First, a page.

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Mental Health

Getting By on Social Assistance

Navigating the ‘welfare’ system

Robin Loxton

Reprinted from "Income" issue of Visions Journal, 2011, 7 (2), p. 21

If you are living on disability assistance (also known as “Persons with Disability” or PWD benefits)—granted by the Ministry of Social Development (MSD) under provincial Employment and Assistance legislation—you already know the harsh reality: the cost of living is going up every year. The last increase in the disability rates was in 2007, and there is no hint as to when the next increase may come. So if you are only getting the current disability rate of $906 per month, it’s important to be aware of all the benefits that may be available to you.

In this article, I will go over the various benefits that are available to people on PWD, explain some recent changes in the income assistance system, and suggest some ways in which consumers can make the best of their situation.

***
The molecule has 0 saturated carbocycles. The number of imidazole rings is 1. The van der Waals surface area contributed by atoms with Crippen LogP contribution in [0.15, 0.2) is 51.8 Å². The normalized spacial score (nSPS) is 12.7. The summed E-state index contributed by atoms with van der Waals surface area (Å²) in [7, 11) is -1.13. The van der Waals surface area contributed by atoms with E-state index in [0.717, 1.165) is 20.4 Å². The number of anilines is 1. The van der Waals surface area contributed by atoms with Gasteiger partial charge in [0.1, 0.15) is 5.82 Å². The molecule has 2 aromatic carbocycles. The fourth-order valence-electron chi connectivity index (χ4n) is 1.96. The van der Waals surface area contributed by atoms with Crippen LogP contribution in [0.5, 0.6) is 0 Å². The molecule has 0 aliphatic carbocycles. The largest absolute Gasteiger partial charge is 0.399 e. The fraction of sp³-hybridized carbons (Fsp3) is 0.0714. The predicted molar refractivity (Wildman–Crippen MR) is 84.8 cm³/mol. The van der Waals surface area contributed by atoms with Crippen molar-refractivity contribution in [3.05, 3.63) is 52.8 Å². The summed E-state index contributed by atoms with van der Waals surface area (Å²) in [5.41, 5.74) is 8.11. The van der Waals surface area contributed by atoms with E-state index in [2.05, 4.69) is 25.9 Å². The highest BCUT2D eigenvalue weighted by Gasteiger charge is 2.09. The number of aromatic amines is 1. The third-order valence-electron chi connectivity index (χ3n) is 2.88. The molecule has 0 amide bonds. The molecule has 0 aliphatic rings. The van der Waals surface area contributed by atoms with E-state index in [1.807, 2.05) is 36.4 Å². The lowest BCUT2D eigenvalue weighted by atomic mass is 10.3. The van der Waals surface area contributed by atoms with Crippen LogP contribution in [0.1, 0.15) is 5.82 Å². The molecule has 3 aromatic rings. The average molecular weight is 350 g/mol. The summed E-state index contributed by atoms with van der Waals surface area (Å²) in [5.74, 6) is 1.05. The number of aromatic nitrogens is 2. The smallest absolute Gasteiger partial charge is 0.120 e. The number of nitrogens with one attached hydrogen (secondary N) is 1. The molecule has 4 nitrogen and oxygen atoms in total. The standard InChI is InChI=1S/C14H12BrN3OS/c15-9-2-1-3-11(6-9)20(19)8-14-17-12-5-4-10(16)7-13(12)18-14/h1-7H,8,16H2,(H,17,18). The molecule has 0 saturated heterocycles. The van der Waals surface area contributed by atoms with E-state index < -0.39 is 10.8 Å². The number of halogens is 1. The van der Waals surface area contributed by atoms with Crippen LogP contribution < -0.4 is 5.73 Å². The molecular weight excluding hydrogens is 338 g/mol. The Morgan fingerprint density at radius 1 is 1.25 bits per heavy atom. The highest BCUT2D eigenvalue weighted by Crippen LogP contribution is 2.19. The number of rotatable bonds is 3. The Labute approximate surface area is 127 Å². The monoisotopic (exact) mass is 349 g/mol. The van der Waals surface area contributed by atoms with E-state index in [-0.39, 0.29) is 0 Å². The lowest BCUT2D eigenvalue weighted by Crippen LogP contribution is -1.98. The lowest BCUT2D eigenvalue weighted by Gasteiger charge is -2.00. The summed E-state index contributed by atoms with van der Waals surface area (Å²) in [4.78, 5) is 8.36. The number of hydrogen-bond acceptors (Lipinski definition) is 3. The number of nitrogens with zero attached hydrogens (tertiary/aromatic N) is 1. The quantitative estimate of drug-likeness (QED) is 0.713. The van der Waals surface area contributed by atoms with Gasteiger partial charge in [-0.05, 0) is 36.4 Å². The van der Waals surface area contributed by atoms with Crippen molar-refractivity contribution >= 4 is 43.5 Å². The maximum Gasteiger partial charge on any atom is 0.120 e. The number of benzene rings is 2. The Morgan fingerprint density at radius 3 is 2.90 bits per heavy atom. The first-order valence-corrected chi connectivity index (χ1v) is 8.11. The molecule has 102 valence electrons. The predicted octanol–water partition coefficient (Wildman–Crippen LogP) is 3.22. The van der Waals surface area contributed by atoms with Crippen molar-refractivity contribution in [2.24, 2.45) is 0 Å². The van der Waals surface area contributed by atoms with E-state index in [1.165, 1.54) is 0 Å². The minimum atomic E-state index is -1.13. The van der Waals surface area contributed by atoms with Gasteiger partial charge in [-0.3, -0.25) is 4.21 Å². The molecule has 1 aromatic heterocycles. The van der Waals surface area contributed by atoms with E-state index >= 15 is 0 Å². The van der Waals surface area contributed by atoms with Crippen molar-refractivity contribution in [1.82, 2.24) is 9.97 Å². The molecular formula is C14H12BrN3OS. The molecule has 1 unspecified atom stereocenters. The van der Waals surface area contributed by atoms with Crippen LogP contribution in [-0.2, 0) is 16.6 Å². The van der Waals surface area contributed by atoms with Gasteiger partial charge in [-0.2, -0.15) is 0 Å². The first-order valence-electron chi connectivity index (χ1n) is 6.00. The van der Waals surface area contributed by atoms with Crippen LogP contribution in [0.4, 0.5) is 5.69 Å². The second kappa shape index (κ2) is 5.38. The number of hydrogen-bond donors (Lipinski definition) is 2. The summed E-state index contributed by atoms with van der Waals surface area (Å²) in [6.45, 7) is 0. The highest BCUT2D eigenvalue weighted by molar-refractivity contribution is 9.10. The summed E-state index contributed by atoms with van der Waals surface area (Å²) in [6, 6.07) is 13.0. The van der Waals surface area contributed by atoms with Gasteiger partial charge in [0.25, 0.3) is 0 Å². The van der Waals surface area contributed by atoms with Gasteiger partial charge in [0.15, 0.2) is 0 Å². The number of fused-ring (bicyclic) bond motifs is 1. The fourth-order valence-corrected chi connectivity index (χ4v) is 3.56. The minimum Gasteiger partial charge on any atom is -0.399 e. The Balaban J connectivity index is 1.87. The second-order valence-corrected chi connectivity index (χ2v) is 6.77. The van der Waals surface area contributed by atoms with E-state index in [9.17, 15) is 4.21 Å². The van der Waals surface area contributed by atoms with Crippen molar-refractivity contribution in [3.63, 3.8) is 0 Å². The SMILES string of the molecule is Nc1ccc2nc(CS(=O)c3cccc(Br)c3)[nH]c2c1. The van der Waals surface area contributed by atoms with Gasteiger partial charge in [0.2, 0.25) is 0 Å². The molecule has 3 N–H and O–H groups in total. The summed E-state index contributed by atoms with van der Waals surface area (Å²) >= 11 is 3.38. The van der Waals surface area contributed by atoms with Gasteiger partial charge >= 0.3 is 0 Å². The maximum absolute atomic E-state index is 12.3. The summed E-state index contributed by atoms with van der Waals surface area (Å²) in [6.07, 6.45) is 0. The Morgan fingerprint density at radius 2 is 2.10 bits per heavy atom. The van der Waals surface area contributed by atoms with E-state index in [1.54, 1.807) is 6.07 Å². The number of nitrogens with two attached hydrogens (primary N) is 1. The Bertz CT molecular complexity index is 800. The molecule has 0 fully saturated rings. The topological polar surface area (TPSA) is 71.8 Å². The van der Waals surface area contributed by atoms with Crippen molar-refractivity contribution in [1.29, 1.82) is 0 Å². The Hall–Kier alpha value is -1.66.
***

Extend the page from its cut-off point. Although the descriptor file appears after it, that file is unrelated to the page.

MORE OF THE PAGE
Health supplements

Over and above the basic rates, you may be eligible for a number of supplements for specific health-related needs. The Ministry of Social Development has a number of special diet programs that can be applied for by people on assistance. For example, if you have diabetes, you are eligible to receive a diet supplement of $35 per month to cover your diabetic diet. If you have a chronic progressive deterioration of health (i.e., your health gets worse over time) and need nutritional supplements, you may qualify for the Monthly Nutritional Supplement of up to $205 per month. Unfortunately, there are no diet benefits that can be provided on the basis of a mental health diagnosis alone.

MSD can provide a number of other health supplements to people on PWD, such as optical services, a dental program, medical transportation, medical supplies and medical equipment. In 2010, however, a number of restrictions were introduced that impose limits on what kinds of items are covered and how much and how often MSD will pay for certain items. These changes have resulted in people being denied health needs such as foot orthotics. If you have been denied a health benefit, it’s always a good idea to speak to an advocate to see if anything can be done about it.